You, the reader, may be wondering why the government does not step in and do something about this. Besides the obvious answer of “Trump hates poor people :-(,” generally government agencies are staffed by at least some people who genuinely care about helping people and try to do something about this situation. Indeed, the Federal Communications Commissions, which is supposed to govern this sort of stuff, has specific funds — $2 billion for ISP’s and $4.5 billion for mobile carriers, respectively — earmarked for paying carriers to boost their coverage in rural areas. This seems like a convoluted softball compared to what the FCC could be doing — companies like Verizon and AT&T already have more than enough money; why not just fine the shit out of them for depriving people of the internet and/or phone service? — but its relative inefficiency is made vastly worse by the fact that the FCC determines which areas qualify for subsidies through data about existing access to coverage that’s wildly inaccurate.
In December, a Microsoft research project determined that contrary to the FCC’s claim that only 25 million Americans lacked “access” to broadband internet, roughly 113 million people — one in three Americans — don’t actually use it. That means there could be millions of people for whom high-speed internet is technically available, but is too expensive or too impractical to actually sign up for.
As easy as it is to cite anecdotal evidence about this connectivity gap, it’s difficult to come by hard data about this stuff. Even when a consortium of Democratic and Republican senators sent a strongly worded letter to the FCC criticizing them for claiming that there’s 4G cell service in areas where there isn’t, the best they could do was cite that they had “consistently traveled throughout rural areas in our states” and had not personally discovered this mythical extant 4G reception.
One of the problems, unfortunately, is that the FCC’s cell connectivity maps are created from data submitted by cell phone companies themselves, who have a tendency to vastly overstate their coverage areas. After all, if you’re the only cellular provider in the area and you’re already charging for a plan that only works in half the places your customers live, you’re effectively getting free money in exchange for nothing. (Tired: Getting paid by the government to give your customers the thing you’re supposed to give them. Wired: Getting paid by your customers to give them the thing you’re supposed to give them and just not giving it to them.)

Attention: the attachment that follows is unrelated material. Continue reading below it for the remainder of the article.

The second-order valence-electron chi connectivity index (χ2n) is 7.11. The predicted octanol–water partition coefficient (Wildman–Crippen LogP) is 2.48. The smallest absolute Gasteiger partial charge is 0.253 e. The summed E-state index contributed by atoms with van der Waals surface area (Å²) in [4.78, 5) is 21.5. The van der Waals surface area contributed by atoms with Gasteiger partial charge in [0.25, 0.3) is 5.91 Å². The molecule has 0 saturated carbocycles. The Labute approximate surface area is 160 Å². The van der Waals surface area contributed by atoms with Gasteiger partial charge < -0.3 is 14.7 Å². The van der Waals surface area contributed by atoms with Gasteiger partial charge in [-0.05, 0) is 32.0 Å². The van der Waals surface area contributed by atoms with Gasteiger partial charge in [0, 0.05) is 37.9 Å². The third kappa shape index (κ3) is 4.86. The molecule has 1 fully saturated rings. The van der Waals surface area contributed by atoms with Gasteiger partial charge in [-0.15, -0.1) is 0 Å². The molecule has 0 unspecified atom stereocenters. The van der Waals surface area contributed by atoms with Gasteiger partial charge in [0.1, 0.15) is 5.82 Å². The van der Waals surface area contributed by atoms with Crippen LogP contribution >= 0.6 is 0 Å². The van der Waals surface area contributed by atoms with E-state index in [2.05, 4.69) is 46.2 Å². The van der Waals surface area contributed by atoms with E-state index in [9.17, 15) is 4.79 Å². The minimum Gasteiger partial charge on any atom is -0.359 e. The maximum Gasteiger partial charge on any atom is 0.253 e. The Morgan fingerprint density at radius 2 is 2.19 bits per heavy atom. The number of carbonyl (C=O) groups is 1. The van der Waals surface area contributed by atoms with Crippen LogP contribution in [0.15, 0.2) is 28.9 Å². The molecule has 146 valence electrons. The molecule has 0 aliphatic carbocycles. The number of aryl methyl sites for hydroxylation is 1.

The senators’ case was strengthened last month, however, when the state of Vermont published the findings of a study that put the FCC’s official wireless coverage map — which, again, is what helps determine which areas get government money to bribe cell phone companies into giving them normal, non-exceptional cell service — to the test. It turns out the data submitted by mobile carriers does indeed vastly over-state how much cell service you can get in Vermont! This was enough for Jessica Rosenworcel, a commissioner at the FCC, who yesterday morning tweeted out the study with an admonishment of her own agency, writing, “Our national wireless broadband maps are broken. It's time for the @FCC to fix them.”
Having an accurate picture of who’s online and who isn’t is only the first step in providing all Americans with more connected lives, of course. Telecoms and ISPs essentially get away with highway robbery (sometimes literally so, like when you’re on a stretch of highway and can’t make a call), and like many businesses that offer technologies newer than the laws meant to govern them, our current system fails to hold them accountable in a meaningful way. But hey, at least somebody at the FCC has officially acknowledged that when it comes to a lack of cell reception in rural areas, we have no idea who’s getting screwed and how.
Also, nationalize the internet.